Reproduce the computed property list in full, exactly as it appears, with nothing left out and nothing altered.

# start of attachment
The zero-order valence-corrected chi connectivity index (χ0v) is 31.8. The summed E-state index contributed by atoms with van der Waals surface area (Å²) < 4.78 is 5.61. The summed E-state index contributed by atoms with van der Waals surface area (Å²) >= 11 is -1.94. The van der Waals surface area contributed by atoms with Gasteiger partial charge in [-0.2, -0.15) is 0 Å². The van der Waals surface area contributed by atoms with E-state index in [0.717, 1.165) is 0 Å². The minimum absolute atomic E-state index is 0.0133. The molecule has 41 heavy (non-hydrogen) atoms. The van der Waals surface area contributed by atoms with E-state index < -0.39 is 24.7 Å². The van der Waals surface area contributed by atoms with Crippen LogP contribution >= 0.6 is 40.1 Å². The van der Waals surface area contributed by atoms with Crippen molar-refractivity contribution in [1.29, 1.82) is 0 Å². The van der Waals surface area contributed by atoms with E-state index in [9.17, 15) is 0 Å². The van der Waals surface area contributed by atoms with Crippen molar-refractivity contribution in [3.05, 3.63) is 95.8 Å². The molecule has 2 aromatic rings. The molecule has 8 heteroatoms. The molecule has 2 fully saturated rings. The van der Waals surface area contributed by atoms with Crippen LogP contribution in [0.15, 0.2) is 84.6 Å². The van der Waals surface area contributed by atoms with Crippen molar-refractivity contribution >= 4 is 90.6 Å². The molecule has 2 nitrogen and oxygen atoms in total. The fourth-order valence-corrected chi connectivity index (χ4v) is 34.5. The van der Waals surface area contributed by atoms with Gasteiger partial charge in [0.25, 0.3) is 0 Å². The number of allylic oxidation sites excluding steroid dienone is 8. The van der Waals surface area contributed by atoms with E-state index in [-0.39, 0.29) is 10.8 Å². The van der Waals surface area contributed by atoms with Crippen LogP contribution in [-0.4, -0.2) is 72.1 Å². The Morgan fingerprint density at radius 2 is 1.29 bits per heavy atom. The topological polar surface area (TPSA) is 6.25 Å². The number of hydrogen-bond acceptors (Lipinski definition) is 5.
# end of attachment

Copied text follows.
The zero-order valence-corrected chi connectivity index (χ0v) is 31.8. The summed E-state index contributed by atoms with van der Waals surface area (Å²) < 4.78 is 5.61. The summed E-state index contributed by atoms with van der Waals surface area (Å²) >= 11 is -1.94. The van der Waals surface area contributed by atoms with Gasteiger partial charge in [-0.2, -0.15) is 0 Å². The van der Waals surface area contributed by atoms with E-state index in [0.717, 1.165) is 0 Å². The minimum absolute atomic E-state index is 0.0133. The molecule has 41 heavy (non-hydrogen) atoms. The van der Waals surface area contributed by atoms with E-state index < -0.39 is 24.7 Å². The van der Waals surface area contributed by atoms with Crippen LogP contribution >= 0.6 is 40.1 Å². The van der Waals surface area contributed by atoms with Crippen molar-refractivity contribution in [1.29, 1.82) is 0 Å². The van der Waals surface area contributed by atoms with E-state index in [9.17, 15) is 0 Å². The van der Waals surface area contributed by atoms with Crippen molar-refractivity contribution in [3.05, 3.63) is 95.8 Å². The molecule has 2 aromatic rings. The molecule has 8 heteroatoms. The molecule has 2 fully saturated rings. The van der Waals surface area contributed by atoms with Crippen LogP contribution in [0.15, 0.2) is 84.6 Å². The van der Waals surface area contributed by atoms with Crippen molar-refractivity contribution >= 4 is 90.6 Å². The molecule has 2 nitrogen and oxygen atoms in total. The fourth-order valence-corrected chi connectivity index (χ4v) is 34.5. The van der Waals surface area contributed by atoms with Gasteiger partial charge in [0.25, 0.3) is 0 Å². The number of allylic oxidation sites excluding steroid dienone is 8. The van der Waals surface area contributed by atoms with E-state index in [-0.39, 0.29) is 10.8 Å². The van der Waals surface area contributed by atoms with Crippen LogP contribution in [-0.4, -0.2) is 72.1 Å². The Morgan fingerprint density at radius 2 is 1.29 bits per heavy atom. The topological polar surface area (TPSA) is 6.25 Å². The number of hydrogen-bond acceptors (Lipinski definition) is 5.